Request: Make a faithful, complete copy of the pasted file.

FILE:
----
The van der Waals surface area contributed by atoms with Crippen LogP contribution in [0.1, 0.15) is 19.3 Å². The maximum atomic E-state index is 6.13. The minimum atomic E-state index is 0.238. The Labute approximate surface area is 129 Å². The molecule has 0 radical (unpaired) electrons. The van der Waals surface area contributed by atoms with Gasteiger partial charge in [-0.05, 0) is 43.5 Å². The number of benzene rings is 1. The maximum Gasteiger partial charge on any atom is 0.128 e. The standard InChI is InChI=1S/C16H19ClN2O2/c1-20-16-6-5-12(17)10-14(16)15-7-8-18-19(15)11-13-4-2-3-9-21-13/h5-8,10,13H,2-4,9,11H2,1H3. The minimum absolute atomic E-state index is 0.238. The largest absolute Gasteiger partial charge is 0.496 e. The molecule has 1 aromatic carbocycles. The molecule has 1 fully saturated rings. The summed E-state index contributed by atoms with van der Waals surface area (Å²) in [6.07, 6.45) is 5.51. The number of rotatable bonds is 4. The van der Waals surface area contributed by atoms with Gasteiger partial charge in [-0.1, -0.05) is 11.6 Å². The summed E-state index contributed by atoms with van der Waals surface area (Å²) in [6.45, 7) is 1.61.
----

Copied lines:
The van der Waals surface area contributed by atoms with Crippen LogP contribution in [0.1, 0.15) is 19.3 Å². The maximum atomic E-state index is 6.13. The minimum atomic E-state index is 0.238. The Labute approximate surface area is 129 Å². The molecule has 0 radical (unpaired) electrons. The van der Waals surface area contributed by atoms with Gasteiger partial charge in [-0.05, 0) is 43.5 Å². The number of benzene rings is 1. The maximum Gasteiger partial charge on any atom is 0.128 e. The standard InChI is InChI=1S/C16H19ClN2O2/c1-20-16-6-5-12(17)10-14(16)15-7-8-18-19(15)11-13-4-2-3-9-21-13/h5-8,10,13H,2-4,9,11H2,1H3. The minimum absolute atomic E-state index is 0.238. The largest absolute Gasteiger partial charge is 0.496 e. The molecule has 1 aromatic carbocycles. The molecule has 1 fully saturated rings. The summed E-state index contributed by atoms with van der Waals surface area (Å²) in [6.07, 6.45) is 5.51. The number of rotatable bonds is 4. The van der Waals surface area contributed by atoms with Gasteiger partial charge in [-0.1, -0.05) is 11.6 Å². The summed E-state index contributed by atoms with van der Waals surface area (Å²) in [6.45, 7) is 1.61.